The J.C. Penney rebound continues. The department store chain posted a same-store sales increase of six percent in the second quarter. The company that many had left for dead following Ron Johnson's stint as CEO, still has some fight in it, now having posting sales increases for three consecutive quarters.
"Our turnaround initiatives continue to produce improved financial results. In the second quarter, we gained additional market share while significantly increasing gross margin in a highly competitive promotional environment," said Mike Ullman, Penney's CEO who returned to the company to replace Mr. Johnson in April of last year.
"With our unique assortment of powerful private brands, key national brands and exclusive attractions — all at prices customers can afford — we expect to continue driving profitable sales this back to school season," Mr. Ullman added in his statement. "As we approach the completion of our turnaround, we are focused on reestablishing JCPenney as the premier shopping destination for the moderate consumer."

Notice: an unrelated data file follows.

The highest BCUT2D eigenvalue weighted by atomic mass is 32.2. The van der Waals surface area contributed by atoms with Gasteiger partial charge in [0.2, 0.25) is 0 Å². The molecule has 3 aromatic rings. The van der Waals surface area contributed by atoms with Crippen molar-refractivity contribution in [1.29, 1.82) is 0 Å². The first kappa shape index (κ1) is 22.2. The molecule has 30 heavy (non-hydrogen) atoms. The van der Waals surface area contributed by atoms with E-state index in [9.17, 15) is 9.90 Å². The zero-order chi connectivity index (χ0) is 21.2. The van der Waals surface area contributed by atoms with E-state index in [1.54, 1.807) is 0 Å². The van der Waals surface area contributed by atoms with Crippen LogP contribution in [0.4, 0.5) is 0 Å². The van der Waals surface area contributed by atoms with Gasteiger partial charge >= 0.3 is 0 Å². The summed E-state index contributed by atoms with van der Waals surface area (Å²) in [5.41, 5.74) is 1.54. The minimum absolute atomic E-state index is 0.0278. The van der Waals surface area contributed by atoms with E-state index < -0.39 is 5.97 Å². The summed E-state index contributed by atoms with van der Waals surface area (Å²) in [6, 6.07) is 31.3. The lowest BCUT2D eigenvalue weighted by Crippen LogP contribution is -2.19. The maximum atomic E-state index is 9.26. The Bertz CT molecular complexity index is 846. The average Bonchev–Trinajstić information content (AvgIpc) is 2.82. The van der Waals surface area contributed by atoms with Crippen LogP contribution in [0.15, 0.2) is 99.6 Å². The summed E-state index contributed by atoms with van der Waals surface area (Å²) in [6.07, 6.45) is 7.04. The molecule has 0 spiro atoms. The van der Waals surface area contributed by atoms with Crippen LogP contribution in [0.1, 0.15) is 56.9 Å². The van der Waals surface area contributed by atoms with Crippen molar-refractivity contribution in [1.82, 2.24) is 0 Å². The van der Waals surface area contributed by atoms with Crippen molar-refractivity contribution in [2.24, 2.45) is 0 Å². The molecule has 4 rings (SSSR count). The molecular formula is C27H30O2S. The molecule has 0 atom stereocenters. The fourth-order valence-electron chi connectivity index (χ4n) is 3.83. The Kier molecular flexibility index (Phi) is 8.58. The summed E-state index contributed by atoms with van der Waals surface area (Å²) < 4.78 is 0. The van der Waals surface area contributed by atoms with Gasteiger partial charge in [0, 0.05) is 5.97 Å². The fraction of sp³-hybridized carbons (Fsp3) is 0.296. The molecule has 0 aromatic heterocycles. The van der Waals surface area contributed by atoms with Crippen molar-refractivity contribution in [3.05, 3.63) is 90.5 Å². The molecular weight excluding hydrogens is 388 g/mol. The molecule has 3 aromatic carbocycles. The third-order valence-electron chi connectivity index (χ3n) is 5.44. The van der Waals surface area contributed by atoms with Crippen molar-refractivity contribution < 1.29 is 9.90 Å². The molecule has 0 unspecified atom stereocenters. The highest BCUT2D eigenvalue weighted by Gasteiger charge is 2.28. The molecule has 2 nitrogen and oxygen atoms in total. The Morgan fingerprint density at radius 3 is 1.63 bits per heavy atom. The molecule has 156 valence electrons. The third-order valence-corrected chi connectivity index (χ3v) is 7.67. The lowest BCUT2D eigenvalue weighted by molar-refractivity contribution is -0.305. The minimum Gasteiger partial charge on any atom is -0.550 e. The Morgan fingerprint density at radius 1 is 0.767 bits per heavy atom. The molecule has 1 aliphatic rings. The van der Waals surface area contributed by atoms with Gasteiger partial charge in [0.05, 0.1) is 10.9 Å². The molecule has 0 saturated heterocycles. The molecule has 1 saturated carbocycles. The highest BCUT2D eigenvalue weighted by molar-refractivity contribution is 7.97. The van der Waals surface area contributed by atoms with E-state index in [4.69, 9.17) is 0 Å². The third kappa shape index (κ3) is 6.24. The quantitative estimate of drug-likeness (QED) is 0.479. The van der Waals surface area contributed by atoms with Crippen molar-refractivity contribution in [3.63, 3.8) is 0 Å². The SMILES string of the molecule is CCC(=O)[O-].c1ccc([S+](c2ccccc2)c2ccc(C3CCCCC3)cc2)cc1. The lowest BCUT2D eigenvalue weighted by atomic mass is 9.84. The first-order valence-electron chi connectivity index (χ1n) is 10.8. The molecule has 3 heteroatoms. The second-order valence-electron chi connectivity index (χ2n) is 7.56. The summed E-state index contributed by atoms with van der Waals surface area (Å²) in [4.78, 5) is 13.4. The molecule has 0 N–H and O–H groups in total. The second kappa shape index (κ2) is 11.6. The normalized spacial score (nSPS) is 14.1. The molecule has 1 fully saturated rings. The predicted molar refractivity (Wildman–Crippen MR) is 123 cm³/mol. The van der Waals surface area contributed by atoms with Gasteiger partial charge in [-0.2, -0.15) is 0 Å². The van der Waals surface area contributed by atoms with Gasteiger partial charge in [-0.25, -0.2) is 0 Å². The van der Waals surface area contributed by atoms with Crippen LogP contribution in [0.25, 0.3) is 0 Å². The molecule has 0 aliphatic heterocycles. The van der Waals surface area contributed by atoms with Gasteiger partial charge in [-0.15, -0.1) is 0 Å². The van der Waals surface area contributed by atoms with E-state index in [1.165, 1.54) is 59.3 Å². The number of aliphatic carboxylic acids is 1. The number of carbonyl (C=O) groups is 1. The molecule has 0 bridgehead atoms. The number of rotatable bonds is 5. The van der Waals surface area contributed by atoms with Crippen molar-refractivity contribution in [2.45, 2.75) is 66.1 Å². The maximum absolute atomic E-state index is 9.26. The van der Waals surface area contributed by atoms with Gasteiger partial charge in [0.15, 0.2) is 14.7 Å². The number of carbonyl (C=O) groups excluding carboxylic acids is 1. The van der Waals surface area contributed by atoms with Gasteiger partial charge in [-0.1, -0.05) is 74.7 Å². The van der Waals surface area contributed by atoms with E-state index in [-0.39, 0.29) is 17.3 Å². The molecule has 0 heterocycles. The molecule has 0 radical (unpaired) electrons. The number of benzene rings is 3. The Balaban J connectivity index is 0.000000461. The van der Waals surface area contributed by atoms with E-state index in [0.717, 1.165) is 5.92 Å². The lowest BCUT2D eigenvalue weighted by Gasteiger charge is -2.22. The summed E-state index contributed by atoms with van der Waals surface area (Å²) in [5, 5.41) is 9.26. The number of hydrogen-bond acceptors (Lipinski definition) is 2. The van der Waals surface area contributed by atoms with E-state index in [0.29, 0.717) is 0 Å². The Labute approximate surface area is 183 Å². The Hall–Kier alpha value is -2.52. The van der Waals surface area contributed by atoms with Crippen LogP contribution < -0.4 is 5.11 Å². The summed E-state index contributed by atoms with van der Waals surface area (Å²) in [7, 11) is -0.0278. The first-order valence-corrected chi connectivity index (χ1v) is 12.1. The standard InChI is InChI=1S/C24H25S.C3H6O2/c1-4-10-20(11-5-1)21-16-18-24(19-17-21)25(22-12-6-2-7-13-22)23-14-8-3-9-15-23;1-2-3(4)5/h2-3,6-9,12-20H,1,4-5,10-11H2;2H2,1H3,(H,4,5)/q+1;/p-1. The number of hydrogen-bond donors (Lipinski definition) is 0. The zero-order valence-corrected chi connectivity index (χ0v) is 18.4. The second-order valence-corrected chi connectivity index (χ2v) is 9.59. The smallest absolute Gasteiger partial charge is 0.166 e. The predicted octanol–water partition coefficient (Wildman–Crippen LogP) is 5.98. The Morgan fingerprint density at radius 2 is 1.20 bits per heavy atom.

While its same-store numbers appear impressive, it is important to note that Penney is going up against some historically weak comps resulting from many of the missteps that took place under Mr. Johnson.
However, it's clear that the mood at the department store chain is more optimistic than in the past. A concrete sign of that optimism is the company's decision to open a 124,000-square-foot store in Brooklyn, NY.
In a press release to announce the opening, Mr. Ullman said, "This location displays our commitment to mindful store growth in high potential markets, and will perfectly complement our other New York City locations in Manhattan, the Bronx, Queens and Staten Island."
Not everyone is convinced the chain should open new locations, even if they are set in a densely populated area and use 45 percent less energy than the typical Penney store.
Craig Sterling, an analyst at EVA Dimensions, told Bloomberg News, that Penney needs to close more stores than planned (33 are slated for closing) and should not be opening new ones.
"Their store closings aren't happening fast enough," he told Bloomberg. "J.C. Penney is the last company that should be spending money on growth."
How optimistic are you that J.C. Penney will get turned around?